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A Simple One-Pot Sunday Supper

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Sunday Dinners comes to us from our own chef/photojournalist/farmer/father figure Tom Hirschfeld, featuring his stunning photography and Indiana farmhouse family meals.

Today: A one-pot, end-of-summer-meal to celebrate your garden's resilience.  

It is that time of year, where the season may be ending but there are odds and ends still coming from the garden. A few rebellious plants, refusing to be defeated by a late summer drought, are still putting forth small amounts of tender vegetables. The real fall plants, broccoli, cauliflower, and brussels sprouts, have not yet committed to blooming. In my garden basket I have Silver Queen sweet corn, okra, and a few green peppers.


I am making a purloo for supper, a simple but very satisfying one-pot of vegetables, rice, and some sort of meat. The meat is meant more as a seasoning then an entree.

More: Another simple, one-pot dish from Mark Bittman.

Purloo is a dish of economy. It is a dish of diversity. It is a dish that tells many a family history simply by ingredients the cook chooses to use. It is of Low Country origin. It is meant to serve many and it is meant to be comforting. And it is.


Okra and Sweet Corn Purloo

Serves 6

3/4 cups yellow onion, small dice
1/3 cup green pepper, small dice
1/3 cup celery, small dice
1 teaspoon garlic, minced
1 teaspoon dried thyme
1/4 teaspoon dried marjoram
1/2 teaspoon dried basil
2 cups okra, cut crosswise into stars
2 cups smoked turkey thigh or smoked ham
1 cup sweet corn, removed from the cob
2 cups vegetable or chicken stock
1 cup short grain rice
Kosher salt and freshly ground black pepper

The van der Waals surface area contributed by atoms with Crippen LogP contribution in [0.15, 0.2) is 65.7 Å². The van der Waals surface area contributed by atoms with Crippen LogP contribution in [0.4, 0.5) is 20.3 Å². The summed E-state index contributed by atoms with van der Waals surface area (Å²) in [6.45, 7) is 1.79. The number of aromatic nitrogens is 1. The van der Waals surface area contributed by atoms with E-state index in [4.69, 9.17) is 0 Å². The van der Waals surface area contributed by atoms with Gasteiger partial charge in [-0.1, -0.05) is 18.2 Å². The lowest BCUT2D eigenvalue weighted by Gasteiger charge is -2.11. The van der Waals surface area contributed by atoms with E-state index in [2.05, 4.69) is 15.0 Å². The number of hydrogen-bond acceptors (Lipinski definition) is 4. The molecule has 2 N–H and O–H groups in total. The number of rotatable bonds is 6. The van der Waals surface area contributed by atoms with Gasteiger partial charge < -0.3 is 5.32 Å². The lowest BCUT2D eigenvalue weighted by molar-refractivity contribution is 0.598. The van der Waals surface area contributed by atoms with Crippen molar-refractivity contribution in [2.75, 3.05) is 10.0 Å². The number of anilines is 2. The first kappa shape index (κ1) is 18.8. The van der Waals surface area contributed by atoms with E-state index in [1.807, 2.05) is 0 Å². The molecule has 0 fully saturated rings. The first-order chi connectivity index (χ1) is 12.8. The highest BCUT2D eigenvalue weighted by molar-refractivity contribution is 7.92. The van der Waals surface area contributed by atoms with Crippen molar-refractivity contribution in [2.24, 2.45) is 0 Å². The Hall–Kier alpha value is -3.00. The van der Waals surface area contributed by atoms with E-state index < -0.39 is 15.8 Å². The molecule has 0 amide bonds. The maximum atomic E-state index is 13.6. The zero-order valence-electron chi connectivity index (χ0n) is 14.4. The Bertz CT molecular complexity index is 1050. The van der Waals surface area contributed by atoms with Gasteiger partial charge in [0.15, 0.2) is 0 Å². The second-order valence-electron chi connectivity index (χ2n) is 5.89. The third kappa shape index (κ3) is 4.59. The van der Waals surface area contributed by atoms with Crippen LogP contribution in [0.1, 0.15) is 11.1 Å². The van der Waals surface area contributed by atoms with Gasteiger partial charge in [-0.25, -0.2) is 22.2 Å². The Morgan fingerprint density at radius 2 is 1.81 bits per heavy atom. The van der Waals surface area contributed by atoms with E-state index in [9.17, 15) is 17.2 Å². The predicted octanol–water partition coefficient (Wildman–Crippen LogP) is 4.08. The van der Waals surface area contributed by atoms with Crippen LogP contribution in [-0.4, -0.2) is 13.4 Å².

See the full recipe (and save and print it) here.

Photos by Tom Hirschfeld  

Tags: okra, soul food, corn, smoked turkey, pilau, southern, recipe, simple, Sunday, suppers

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Comments (8)


almost 2 years ago KayeMoarti

Any grains that will be a side dish in the table would really be appreciated greatly because corns and any other grains really gives me this satisfaction whenever I am eating it. - Lindsay Rosenwald


almost 2 years ago Beaella

What can I substitute okra with? Sorry, not a fan.


almost 2 years ago thirschfeld

It is the beautiful thing about a purloo, you are only limited by you imagination. Try a handful of fresh green beans and a diced tomato.


almost 2 years ago MSL-2302

For curiosity's sake: Why does the recipe specify a cross cut for the okra (like stars), but the picture show whole pods? Did you find the whole pods didn't cook as well or that the texture was wrong somehow? The whole pods are very pretty in the photos.


almost 2 years ago thirschfeld

No real reason other then the pods from my garden were very young and small. I don't see pods like this at the store often so I suggested cutting them crosswise. Basically cutting them is at the cooks discretion.


almost 2 years ago amysarah

amysarah is a trusted home cook.

This is very similar to Burgoo - a traditional dish where my husband's family lives in Kentucky. Very popular locally - it's even the centerpiece of annual community festivals and parties.


almost 2 years ago thirschfeld

A big fan of burgoo! Where is you husband from?


almost 2 years ago amysarah

amysarah is a trusted home cook.